During the first year of Maxima, a representative cohort of forty grade 4 girls, mainly Latinas (69% Latina, 29% White, and 2% of Middle Eastern origin), was selected from the participating elementary schools to be followed through grade 5. Each year the participating girls were placed in classrooms with Maxima teachers. This representative cohort included high, middle, and low achieving girls in math and science. In addition, both bilingual and monolingual girls were included, as well as two girls identified as having special needs. In terms of socioeconomic status, the schools ranged from 70-80% eligibility for free and reduced lunch.4 Another factor used for selection was the girl's parents' commitment to keep their daughters at the same school for two years.

Maxima Professional Development Experiences

On-going professional development experiences were built into the project. Each summer a two-week long summer institute was collaboratively designed with the participants and focused upon meeting their professional development needs. Central to these institutes was the modeling of sociotransformative constructivist (sTc) teaching practices that aligned with state and national content standards. In addition, the Maxima teachers participated in monthly meetings to discuss progress and concerns with colleagues. These meetings were also the place where the participating teachers made presentations about the sTc activities they were implementing in their classrooms. Once a year, these monthly meetings became daylong workshops that covered content requested by the teacher participants.

Two unique aspects of this intervention project are its longitudinal design and the on-going, on-site, and responsive support the research team offered. This meant that professional development opportunities expanded beyond summer institutes and monthly meetings. Research staff visited classrooms regularly to provide support in terms of delivering equipment and materials, assisting with instruction, modeling activities with students, participating in planning sessions, and sometimes team teaching with the teachers. This allowed us to have on-going access to the Maxima girls in order to develop more personal relationships with them. Since we followed the progress of the same group of girls at each of the schools from grade 4 to 5, we were better able to assess whether sTc had an impact on the girls' attitudes toward science and mathematics.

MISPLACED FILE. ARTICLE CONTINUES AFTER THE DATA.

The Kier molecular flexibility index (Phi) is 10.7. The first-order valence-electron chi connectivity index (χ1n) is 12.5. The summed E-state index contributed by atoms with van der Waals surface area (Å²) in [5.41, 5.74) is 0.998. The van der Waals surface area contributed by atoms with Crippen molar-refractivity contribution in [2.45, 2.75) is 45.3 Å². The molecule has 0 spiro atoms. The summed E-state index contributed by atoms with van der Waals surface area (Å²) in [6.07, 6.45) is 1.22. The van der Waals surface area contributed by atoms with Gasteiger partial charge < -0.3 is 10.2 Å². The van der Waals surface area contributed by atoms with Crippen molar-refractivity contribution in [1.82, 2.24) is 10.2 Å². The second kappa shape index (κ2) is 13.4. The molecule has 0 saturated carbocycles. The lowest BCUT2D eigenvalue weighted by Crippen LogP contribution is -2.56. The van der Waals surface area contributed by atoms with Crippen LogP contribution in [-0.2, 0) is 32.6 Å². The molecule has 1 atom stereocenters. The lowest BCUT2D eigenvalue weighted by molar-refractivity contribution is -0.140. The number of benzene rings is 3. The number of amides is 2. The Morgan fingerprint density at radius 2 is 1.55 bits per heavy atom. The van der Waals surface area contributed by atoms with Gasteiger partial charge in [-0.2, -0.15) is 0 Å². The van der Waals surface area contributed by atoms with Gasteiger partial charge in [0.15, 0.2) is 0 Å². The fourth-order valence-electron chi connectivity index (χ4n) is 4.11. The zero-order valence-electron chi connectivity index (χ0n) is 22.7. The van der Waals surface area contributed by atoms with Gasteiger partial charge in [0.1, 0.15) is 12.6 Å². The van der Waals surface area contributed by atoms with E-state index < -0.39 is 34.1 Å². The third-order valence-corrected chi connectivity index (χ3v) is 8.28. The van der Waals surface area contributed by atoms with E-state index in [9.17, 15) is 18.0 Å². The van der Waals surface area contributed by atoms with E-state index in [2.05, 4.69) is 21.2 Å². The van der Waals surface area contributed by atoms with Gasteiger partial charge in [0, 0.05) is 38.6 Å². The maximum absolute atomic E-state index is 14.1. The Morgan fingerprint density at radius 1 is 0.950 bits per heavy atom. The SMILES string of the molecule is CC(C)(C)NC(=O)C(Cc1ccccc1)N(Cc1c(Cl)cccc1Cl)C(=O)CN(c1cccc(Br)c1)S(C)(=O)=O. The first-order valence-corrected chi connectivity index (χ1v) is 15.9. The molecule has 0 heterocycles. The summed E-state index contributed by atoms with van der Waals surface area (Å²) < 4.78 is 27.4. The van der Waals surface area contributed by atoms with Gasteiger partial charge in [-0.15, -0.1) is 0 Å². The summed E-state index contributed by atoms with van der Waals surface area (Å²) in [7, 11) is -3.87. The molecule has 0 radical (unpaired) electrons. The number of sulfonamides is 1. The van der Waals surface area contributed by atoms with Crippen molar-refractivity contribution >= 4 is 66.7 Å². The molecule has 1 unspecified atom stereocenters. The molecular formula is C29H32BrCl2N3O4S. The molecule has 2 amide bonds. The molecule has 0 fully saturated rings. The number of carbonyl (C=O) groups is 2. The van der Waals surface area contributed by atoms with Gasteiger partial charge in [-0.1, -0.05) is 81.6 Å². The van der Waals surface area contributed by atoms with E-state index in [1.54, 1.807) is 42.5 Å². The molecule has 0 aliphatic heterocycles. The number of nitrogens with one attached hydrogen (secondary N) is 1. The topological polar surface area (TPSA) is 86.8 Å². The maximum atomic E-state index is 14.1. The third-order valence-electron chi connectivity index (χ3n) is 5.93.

Data Collection

Multiple data sets were collected throughout the entire Maxima project. For this paper, we are concentrating only on the data gathered on the girls' attitudes towards and participation in science and math classes. This data set involved both qualitative and quantitative data including focus groups interviews, classroom artifacts, Draw-A-Scientist Tests (Chambers, 1983), classroom observations, on-going informal conversations, and field notes.

Three focus group interviews were completed with the girls in total. Two interviews were held during year one of the project, the first in February and the second in May. The first interview included a discussion of the Draw-A-Scientist Test (DAST) that the girls completed in January of the same year. We held this interview directly after the tests were completed to gather baseline data. The final focus group interview was conducted at the end of year two in May, soon after the second DAST. In the first and last focus group interviews, questions about the DAST were discussed to gather a richer understanding about what the picture of the scientist represented to the girls.5 Focus group interviews also included a variety of open-ended questions designed to capture the attitudes and perceptions of the girls towards science and mathematics, the manner in which their teachers taught within these content areas, and their career goals and participation patterns during science and math classes. The data analyzed involved the same set of girls across school sites. If any girls moved or relocated from year one to year two, their interview data was deleted in the final analysis to keep the sample intact from the beginning to the end of the project.

Data Analysis

An ethnographic approach was employed that produced contextual information needed to make reliable inferences. Using a constant comparison and interpretive approach (Lincoln & Guba, 1985; Spradley, 1979), all interview transcripts, DAST, classroom artifacts, and field notes were read several times by members of the research team. As themes surfaced, the research team determined their strength and validity by triangulating emerging claims across various data sets. Since multiple data sources, multiple schools sites, and at least two members of the research team reviewed all data (Erickson, 1986; Wolcott, 1985), we were able to draw relevant insights on the impact of the project on the girls' attitudes and participation in science and mathematics, as well as their conceptualizations of who scientists were and what they did as part of their jobs.

The girls' responses to questions pertaining to their interest in science and math for year one and two were tabulated in percentages, with changes over time included. Also, student responses to what they found most engaging about their teachers' classroom practices in science and math, and their future career goals were analyzed for frequency patterns from year one to year two.

Findings and Discussion